There are a few smart home products on the market, and a few more on the way, that are ushering in the vocal-command smart home assistant craze. We’re already used to our smartphone assistants, like Siri, but now we’re seeing home devices that offer an array of services, like playing music, looking up information, ordering pizzas, setting timers, creating shopping lists, and, of course, playing entertaining games.
The best feature of these devices is also the feature that we should be the wariest of – it’s “always on and always listening” function. In a world where we are all already constantly armed with camera lenses and microphones that may be accessed by apps to collect data, we are now welcoming a device with spy potential into our homes.
While these devices do offer a button that mutes the microphone, that basically defeats the purpose of having the device in the first place. If you have to stop what you are doing, walk over to the device, press the button to turn the microphone on, then make your request…well, you might as well just use your phone or your computer at that point.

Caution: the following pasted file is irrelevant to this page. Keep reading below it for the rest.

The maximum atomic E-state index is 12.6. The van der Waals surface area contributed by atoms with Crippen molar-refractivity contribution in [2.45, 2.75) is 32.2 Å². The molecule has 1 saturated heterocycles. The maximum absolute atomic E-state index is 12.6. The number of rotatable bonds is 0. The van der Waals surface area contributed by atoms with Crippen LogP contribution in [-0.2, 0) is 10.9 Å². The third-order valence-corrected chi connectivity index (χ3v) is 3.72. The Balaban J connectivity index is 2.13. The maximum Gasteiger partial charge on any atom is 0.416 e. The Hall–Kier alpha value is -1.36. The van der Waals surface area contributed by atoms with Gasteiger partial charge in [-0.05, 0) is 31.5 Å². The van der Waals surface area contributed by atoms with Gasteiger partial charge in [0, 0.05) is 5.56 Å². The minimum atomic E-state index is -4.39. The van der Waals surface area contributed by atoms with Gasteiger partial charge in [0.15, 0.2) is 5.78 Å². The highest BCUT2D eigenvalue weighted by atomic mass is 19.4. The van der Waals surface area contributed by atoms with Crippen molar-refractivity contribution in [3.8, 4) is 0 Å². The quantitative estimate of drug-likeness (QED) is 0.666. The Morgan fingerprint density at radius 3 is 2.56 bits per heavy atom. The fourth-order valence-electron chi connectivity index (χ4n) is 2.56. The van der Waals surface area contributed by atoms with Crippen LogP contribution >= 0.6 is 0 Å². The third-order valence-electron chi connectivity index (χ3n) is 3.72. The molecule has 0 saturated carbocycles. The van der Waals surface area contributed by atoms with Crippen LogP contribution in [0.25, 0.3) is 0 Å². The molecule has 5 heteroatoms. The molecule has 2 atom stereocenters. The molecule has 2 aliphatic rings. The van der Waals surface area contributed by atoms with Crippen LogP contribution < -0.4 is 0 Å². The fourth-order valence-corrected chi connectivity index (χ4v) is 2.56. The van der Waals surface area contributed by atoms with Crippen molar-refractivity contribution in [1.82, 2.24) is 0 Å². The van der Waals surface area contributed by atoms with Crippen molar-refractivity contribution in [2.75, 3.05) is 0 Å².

Where do we draw the line regarding privacy; do we choose convenience over privacy in the future? Will we soon live in a world where our devices know us and our loved ones better than we do? Are we headed toward that Minority Report reality where so many of our intimate life details have been captures that we start getting served ads offline that are even more personalized than they are today?
OK, sorry for my conspiracy theory rant – but it’s important that we are thinking about our privacy. Sure, anyone that uses the Internet, or a smartphone (so, pretty much everyone) knows that a lot of data is already being collected about them, and used to serve dynamic advertisements online. The thing is, they are using the data that you have willingly offered – you punched it in the search bar without setting your session to private. With these always connected, always listening devices there is an eavesdropping vibe. The device might wake up because it thinks you have used its wake word, so it will start listening. Eventually, the device will have collected all these fragments of conversations that you never meant to share with its parent company (who at its heart is in the business of business). The next question for consumers to consider is: what are they doing with all of that data – the data you intended to share by making an actual request, and the data that was collected by accident?
I am definitely interested in these voice-controlled devices, and their ability to act as a hub for my smart home technology – but where is the line? It is becoming increasingly tougher for us skeptics to keep up with the latest tech unless we accept and adapt to this always listening reality.
Do you use an always listening device now, or do you avoid them?